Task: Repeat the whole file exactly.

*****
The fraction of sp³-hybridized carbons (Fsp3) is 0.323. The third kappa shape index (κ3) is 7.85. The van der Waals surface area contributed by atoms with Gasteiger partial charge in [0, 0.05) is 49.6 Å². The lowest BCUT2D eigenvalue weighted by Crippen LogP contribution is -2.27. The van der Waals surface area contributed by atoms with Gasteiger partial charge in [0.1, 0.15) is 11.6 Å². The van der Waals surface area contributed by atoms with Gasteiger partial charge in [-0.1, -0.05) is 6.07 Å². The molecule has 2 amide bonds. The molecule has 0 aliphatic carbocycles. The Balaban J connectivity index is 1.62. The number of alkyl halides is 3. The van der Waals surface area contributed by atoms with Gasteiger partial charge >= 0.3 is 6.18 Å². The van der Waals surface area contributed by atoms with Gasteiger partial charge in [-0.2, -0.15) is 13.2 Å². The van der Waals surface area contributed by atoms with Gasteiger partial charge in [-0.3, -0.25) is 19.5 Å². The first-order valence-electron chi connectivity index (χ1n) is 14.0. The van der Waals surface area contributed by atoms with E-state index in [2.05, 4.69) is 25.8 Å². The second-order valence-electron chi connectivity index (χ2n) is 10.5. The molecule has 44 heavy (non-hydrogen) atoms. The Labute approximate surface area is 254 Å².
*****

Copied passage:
The fraction of sp³-hybridized carbons (Fsp3) is 0.323. The third kappa shape index (κ3) is 7.85. The van der Waals surface area contributed by atoms with Gasteiger partial charge in [0, 0.05) is 49.6 Å². The lowest BCUT2D eigenvalue weighted by Crippen LogP contribution is -2.27. The van der Waals surface area contributed by atoms with Gasteiger partial charge in [0.1, 0.15) is 11.6 Å². The van der Waals surface area contributed by atoms with Gasteiger partial charge in [-0.1, -0.05) is 6.07 Å². The molecule has 2 amide bonds. The molecule has 0 aliphatic carbocycles. The Balaban J connectivity index is 1.62. The number of alkyl halides is 3. The van der Waals surface area contributed by atoms with Gasteiger partial charge >= 0.3 is 6.18 Å². The van der Waals surface area contributed by atoms with Gasteiger partial charge in [-0.2, -0.15) is 13.2 Å². The van der Waals surface area contributed by atoms with Gasteiger partial charge in [-0.3, -0.25) is 19.5 Å². The first-order valence-electron chi connectivity index (χ1n) is 14.0. The van der Waals surface area contributed by atoms with E-state index in [2.05, 4.69) is 25.8 Å². The second-order valence-electron chi connectivity index (χ2n) is 10.5. The molecule has 44 heavy (non-hydrogen) atoms. The Labute approximate surface area is 254 Å².